Google Tipped to Take on Cloud Storage Market

Companies leveraging cloud computing to offer remote storage options for businesses is not a particularly new idea, but now heavyweight search giant, Google, is entering the ring with its own take on the service, according to a report in the Wall Street Journal.

Google Drive is the cloud storage product which the firm will allegedly be launching in the next few weeks, giving both business users and typical consumers the chance to place their files, documents and folders in one online space, which will then be accessible from any device with a web connection.

Rival platforms like Apple’s iCloud and storage service, Dropbox, are already established in this market, but with millions of users already signed up to a Google account, it should be easy for the company to integrate the service and instantly acquire a large number of subscribers.

Google’s typical approach to its products will presumably be taken here. A limited amount of cloud computing storage space will be made available free of charge, while anyone who wants a more flexible, expansive approach, will need to pay for the privilege.

Businesses which already equip users with smartphones and tablets based on Google’s Android operating system will be in a good position to take advantage of the Google Drive service. An application enabling remote access to files stored on the cloud will almost certainly follow and so working whilst on the move will be easier than ever.

Of course the other side of the coin is that business mobiles based on competing platforms like Apple’s iOS will already have their own cloud options, giving some firms little incentive to try out Google Drive in the short term.

Companies who rely on Google’s mail service will already have experienced the cloud-based benefits of Google Docs and so Drive will presumably be integrated in order to complement existing platforms, rather than replace or sit independent from them.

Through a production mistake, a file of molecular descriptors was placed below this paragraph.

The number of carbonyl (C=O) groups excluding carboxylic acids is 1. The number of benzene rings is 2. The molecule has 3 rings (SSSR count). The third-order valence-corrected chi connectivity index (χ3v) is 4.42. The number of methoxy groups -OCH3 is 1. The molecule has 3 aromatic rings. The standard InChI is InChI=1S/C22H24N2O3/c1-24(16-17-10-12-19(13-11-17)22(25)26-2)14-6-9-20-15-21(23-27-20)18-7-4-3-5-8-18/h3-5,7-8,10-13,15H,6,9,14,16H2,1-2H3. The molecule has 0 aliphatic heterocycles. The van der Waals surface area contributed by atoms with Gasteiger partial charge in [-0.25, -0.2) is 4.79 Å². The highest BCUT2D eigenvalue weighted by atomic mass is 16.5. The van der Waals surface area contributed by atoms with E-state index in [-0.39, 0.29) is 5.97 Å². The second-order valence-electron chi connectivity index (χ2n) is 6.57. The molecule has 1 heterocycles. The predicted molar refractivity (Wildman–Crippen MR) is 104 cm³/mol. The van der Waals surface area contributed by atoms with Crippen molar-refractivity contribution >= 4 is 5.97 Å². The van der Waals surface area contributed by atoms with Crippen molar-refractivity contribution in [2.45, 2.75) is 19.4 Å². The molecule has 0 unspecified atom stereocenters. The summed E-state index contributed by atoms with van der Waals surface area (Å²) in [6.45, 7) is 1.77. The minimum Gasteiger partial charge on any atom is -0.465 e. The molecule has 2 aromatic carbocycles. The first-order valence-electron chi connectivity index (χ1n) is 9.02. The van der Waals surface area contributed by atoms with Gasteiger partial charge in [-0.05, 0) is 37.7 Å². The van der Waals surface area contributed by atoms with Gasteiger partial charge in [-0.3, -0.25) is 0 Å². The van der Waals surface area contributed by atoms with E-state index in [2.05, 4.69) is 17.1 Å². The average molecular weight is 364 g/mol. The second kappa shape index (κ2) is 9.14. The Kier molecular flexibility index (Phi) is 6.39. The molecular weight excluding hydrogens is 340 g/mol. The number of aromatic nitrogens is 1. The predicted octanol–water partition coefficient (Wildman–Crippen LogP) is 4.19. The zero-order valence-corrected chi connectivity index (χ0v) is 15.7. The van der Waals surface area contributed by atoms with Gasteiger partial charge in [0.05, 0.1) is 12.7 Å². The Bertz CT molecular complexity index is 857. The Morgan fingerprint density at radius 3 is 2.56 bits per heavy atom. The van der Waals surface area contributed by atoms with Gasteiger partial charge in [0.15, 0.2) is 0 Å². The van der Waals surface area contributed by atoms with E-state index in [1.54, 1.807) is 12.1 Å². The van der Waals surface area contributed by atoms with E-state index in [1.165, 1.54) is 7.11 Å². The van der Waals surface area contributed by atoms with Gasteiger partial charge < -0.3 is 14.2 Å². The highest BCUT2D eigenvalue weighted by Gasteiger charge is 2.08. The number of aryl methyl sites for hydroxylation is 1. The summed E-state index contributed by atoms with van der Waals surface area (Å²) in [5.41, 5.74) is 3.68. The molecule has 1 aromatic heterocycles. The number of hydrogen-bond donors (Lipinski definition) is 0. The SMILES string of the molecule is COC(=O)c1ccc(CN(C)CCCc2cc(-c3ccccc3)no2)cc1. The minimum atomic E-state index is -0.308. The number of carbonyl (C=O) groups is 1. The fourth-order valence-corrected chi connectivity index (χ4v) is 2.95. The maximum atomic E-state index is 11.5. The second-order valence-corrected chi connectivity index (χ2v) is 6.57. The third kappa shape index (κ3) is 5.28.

Small and medium sized businesses in particular have been able to harness Google Docs in order to access word processing software in a browser-based environment which does not rely on separate software like Microsoft Word.

Companies who want to experiment with Google Drive will be in a good position to do so when it launches later in the year, because the fact that the search giant will be unlikely to charge for the basic level of service will allow almost any business to see how cloud storage can be a benefit.

Of course there are some who are arguing already that Google Drive will not necessarily find a place for itself in an increasingly crowded cloud computing market. As an example, they point to Google+, the firm’s social networking service which was launched last year, to compete with Facebook and Twitter.

Although it has accrued 90 million members, Google+ still has just over a tenth of Facebook’s established user base and there is no way of telling how many of these are actively using their accounts on a regular basis.

There are also many alternative cloud computing platforms out there offering storage and remote access to businesses. There is a chance that Google’s offering might be too focused on the consumer market and could end up causing companies to turn to other cloud providers to get the level of service that they require in the working world.

Google is not lacking in experience or funding for Drive and of course the platform itself has yet to be officially confirmed as in development. Whatever the outcome, it will be an interesting initiative in the cloud computing sector.

Daisy Groupn plc provides business cloud hosting services, colocation data center and cloud computing services for corporate, public sector and enterprise companies across the UK.   With  3 UK Data Centres in Manchester, London and Southampton which provide 24/7 support 365 Daisy are the natural choice for business hosting solutions.

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